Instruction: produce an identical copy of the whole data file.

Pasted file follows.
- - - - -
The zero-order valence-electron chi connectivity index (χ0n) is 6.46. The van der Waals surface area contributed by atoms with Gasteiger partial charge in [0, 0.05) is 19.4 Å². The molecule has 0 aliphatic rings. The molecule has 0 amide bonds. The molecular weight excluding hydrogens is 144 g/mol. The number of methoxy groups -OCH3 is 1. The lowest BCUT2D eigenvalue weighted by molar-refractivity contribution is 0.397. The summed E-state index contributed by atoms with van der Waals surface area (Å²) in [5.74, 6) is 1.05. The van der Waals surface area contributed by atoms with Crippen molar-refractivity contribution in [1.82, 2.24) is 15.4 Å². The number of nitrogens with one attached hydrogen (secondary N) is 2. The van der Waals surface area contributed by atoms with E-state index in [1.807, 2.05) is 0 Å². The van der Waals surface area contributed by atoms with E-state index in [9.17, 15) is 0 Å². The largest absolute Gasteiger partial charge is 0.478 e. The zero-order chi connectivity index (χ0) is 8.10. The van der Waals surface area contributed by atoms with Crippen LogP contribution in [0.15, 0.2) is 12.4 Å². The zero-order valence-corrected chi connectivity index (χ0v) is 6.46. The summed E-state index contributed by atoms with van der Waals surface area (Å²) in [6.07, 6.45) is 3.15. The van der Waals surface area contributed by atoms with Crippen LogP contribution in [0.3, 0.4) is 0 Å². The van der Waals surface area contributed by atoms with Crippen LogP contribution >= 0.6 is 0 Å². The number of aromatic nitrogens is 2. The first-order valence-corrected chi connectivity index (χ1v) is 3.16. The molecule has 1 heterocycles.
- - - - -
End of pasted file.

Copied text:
The zero-order valence-electron chi connectivity index (χ0n) is 6.46. The van der Waals surface area contributed by atoms with Gasteiger partial charge in [0, 0.05) is 19.4 Å². The molecule has 0 aliphatic rings. The molecule has 0 amide bonds. The molecular weight excluding hydrogens is 144 g/mol. The number of methoxy groups -OCH3 is 1. The lowest BCUT2D eigenvalue weighted by molar-refractivity contribution is 0.397. The summed E-state index contributed by atoms with van der Waals surface area (Å²) in [5.74, 6) is 1.05. The van der Waals surface area contributed by atoms with Crippen molar-refractivity contribution in [1.82, 2.24) is 15.4 Å². The number of nitrogens with one attached hydrogen (secondary N) is 2. The van der Waals surface area contributed by atoms with E-state index in [1.807, 2.05) is 0 Å². The van der Waals surface area contributed by atoms with E-state index in [9.17, 15) is 0 Å². The largest absolute Gasteiger partial charge is 0.478 e. The zero-order chi connectivity index (χ0) is 8.10. The van der Waals surface area contributed by atoms with Crippen LogP contribution in [0.15, 0.2) is 12.4 Å². The zero-order valence-corrected chi connectivity index (χ0v) is 6.46. The summed E-state index contributed by atoms with van der Waals surface area (Å²) in [6.07, 6.45) is 3.15. The van der Waals surface area contributed by atoms with Crippen LogP contribution in [0.3, 0.4) is 0 Å². The van der Waals surface area contributed by atoms with Crippen LogP contribution >= 0.6 is 0 Å². The number of aromatic nitrogens is 2. The first-order valence-corrected chi connectivity index (χ1v) is 3.16. The molecule has 1 heterocycles.